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what can p2p platforms really do to a credit score?
#10: December 31, 1969, 07:00:00 PM
New Jersey man, remember that all debt isn't created equal.  Credit card debt affects the FICO way more than installment loans (this is why you can take the same CC debt, get a LC loan, and improve your score so many points.)

I don't know how many of you look at credit reports in making credit decisions, but lenders look at both the score and the first page which describes the major derogatories affecting the score.  So both a loan being late and the score would impact their ability to get credit at a normal market rate.
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T
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what can p2p platforms really do to a credit score?
#11: December 31, 1969, 07:00:00 PM
"New Jersey man, remember that all debt isn't created equal.  Credit card debt affects the FICO way more than installment loans"

Rawraw is 110% correct.  But what goes around, comes around!

Sharper spikes (up or down) is a good indication of credit card usage or payments.  Last month I made a $69 purchase on Master Card.  It got reported before I paid it, and that $69 cost me 1 point on my FICO.  However, this week it did get reported.  That and another payment gained me 2 points.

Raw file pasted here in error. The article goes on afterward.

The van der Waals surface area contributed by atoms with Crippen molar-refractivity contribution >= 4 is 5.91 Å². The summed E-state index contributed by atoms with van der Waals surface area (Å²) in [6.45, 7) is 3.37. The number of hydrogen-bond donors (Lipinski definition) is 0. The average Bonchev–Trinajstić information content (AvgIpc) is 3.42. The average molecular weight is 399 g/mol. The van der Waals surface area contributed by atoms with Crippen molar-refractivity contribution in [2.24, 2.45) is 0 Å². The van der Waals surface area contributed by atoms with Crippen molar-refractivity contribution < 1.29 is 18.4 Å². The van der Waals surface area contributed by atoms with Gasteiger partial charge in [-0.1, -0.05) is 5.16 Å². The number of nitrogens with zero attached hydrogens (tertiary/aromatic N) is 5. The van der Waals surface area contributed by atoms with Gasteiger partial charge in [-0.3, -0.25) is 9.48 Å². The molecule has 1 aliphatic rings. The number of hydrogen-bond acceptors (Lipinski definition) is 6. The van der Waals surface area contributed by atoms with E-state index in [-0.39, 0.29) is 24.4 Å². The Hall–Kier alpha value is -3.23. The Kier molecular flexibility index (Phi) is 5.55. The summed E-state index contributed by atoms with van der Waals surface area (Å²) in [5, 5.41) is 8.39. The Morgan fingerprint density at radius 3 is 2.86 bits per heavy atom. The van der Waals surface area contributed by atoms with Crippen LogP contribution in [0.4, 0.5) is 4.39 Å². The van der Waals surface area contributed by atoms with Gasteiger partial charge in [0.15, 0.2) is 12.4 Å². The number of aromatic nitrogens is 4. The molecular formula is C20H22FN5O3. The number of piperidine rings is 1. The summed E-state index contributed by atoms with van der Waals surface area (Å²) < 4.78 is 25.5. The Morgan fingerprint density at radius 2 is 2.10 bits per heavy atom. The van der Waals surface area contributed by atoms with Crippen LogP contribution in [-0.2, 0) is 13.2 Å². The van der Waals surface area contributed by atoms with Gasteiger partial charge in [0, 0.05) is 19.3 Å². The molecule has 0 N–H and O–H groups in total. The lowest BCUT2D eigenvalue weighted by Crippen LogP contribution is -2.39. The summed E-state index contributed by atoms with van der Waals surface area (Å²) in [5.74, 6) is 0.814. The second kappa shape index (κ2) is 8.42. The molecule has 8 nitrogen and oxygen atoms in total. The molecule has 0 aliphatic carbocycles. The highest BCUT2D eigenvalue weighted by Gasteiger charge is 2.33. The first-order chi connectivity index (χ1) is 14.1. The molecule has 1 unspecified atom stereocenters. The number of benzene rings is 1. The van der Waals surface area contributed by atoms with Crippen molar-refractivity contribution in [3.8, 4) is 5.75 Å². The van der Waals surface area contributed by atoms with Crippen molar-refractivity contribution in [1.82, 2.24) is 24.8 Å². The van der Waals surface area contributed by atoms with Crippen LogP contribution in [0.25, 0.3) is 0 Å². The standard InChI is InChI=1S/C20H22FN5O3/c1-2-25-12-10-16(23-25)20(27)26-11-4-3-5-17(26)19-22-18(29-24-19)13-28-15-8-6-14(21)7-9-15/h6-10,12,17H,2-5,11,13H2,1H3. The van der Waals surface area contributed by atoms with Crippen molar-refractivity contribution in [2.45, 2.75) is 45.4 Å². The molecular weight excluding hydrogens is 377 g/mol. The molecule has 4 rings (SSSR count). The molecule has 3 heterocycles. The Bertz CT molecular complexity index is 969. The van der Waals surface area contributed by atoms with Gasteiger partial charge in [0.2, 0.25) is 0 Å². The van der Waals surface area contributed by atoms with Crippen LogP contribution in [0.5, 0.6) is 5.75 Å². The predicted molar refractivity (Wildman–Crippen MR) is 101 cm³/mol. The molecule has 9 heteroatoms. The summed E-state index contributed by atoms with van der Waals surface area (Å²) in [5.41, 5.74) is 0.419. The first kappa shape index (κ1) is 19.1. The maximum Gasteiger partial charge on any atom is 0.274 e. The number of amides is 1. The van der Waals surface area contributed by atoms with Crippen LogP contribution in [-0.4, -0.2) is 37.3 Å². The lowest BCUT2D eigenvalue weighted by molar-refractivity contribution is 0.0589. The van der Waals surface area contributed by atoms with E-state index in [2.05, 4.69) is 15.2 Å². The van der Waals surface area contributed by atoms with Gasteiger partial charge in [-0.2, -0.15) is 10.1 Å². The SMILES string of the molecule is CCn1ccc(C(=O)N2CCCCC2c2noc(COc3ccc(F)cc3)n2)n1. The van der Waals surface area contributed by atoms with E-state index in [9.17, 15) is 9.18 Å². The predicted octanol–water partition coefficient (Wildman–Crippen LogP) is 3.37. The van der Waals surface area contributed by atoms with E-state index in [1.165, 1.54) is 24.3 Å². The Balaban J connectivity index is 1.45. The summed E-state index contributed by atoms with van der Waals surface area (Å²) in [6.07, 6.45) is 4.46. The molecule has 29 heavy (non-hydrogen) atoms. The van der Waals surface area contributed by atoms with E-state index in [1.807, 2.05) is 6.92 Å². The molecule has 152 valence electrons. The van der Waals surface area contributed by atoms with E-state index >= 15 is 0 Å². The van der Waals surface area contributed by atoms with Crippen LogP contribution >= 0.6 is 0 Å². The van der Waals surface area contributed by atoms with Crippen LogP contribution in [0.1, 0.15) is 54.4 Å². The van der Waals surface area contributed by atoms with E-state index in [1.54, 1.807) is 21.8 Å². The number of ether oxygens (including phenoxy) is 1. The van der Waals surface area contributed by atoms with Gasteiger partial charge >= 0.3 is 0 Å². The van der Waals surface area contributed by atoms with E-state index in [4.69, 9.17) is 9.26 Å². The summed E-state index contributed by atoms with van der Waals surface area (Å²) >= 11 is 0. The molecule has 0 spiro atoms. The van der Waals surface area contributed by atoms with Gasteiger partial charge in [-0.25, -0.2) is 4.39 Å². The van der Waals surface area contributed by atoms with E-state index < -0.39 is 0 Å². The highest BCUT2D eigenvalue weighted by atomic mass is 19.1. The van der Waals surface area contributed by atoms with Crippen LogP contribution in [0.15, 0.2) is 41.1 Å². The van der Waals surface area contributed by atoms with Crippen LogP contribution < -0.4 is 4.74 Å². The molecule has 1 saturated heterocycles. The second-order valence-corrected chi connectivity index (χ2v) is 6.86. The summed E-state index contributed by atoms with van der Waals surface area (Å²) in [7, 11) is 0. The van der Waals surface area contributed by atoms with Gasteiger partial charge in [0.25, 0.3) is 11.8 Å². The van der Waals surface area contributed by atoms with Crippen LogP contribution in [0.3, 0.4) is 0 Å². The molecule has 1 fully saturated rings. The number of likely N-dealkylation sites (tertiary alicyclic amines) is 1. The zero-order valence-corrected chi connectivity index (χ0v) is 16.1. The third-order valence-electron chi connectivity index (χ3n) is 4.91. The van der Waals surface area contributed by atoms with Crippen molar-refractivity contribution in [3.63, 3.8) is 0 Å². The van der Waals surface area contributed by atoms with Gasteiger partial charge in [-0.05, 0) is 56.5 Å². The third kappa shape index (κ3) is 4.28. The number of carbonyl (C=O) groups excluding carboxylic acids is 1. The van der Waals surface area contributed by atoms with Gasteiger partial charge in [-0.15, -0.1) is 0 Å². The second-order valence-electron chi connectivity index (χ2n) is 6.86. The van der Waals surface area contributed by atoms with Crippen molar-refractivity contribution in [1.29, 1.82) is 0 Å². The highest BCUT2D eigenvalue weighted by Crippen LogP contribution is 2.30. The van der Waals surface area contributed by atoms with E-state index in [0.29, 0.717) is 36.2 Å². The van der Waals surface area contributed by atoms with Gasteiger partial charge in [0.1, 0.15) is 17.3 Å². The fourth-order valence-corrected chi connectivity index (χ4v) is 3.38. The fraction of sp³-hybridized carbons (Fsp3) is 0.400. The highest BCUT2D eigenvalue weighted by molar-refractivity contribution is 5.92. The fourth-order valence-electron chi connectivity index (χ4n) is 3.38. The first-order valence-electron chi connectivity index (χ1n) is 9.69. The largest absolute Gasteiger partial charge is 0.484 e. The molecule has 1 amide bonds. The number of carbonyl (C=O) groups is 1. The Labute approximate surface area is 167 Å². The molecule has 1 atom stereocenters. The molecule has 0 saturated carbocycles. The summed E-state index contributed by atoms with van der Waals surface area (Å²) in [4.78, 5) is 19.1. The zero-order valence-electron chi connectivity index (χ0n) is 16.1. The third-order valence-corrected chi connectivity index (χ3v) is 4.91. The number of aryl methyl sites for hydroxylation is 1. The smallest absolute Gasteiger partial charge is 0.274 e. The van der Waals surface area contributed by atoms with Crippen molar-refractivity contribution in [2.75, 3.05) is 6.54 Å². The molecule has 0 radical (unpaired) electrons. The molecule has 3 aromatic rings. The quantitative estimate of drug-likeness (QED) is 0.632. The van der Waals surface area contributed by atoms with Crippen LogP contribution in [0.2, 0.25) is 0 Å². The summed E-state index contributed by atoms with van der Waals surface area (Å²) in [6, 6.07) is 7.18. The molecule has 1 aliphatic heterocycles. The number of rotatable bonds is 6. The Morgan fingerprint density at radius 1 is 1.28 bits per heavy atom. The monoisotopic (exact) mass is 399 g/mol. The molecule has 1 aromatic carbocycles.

Obviously, those aren't sharp spikes, but hits none-the-less for nothing more than very, very minor transactions. But the moral of this story is, if $69 cost me 1 point, how many points would I lose if I went and charged $1,000 today?  5 points?  10?  More?  I don't know.

One thing to remember is that once a borrower goes back over that 30% credit card utilization, the credit score will take even a bigger hit.  A double whaamy!

So, I've seen borrowers drop 40 points over a 2 month period, but yet their LC loans stay current for 2 or 3 months past that before going late.  That just tells me they are charging again, and it takes 2 or 3 months before all that new credit catches up with them and now they can't pay anybody, including Lending Club.

As far as installment loans, changes in the credit score are more gradual as Rawraw noted, BUT late installment loans will also affect credit cards!  Once a LC account goes 60-90-120 days late, credit card companies pick up on this.  THIS MAY RESULT IN CREDIT CARD COMPANIES REDUCING THE BORROWERS CREDIT LIMITS!  Lowering credit card limits may automatically toss a person over that 30% utilization.  In addition, how much credit is available to a person is a factor, and by losing available credit, that will drop a score.  It's a real double-edged sword.  But once this downfall begins, it gains momentum on it's own and starts a nose dive.

Any of you folks that have charge-offs can go back and look.  See if any of the patterns I've mentioned hold true on your notes.


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T
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what can p2p platforms really do to a credit score?
#12: December 31, 1969, 07:00:00 PM
Yea, which is why once a month I check the graphs of my loan's ficos.  Also, NJ man I don't mean to get too nit picky but how are you monitoring your credit.  Is it a FICO or a FAKO?  Makes a difference in terms of paying attention to what affects the score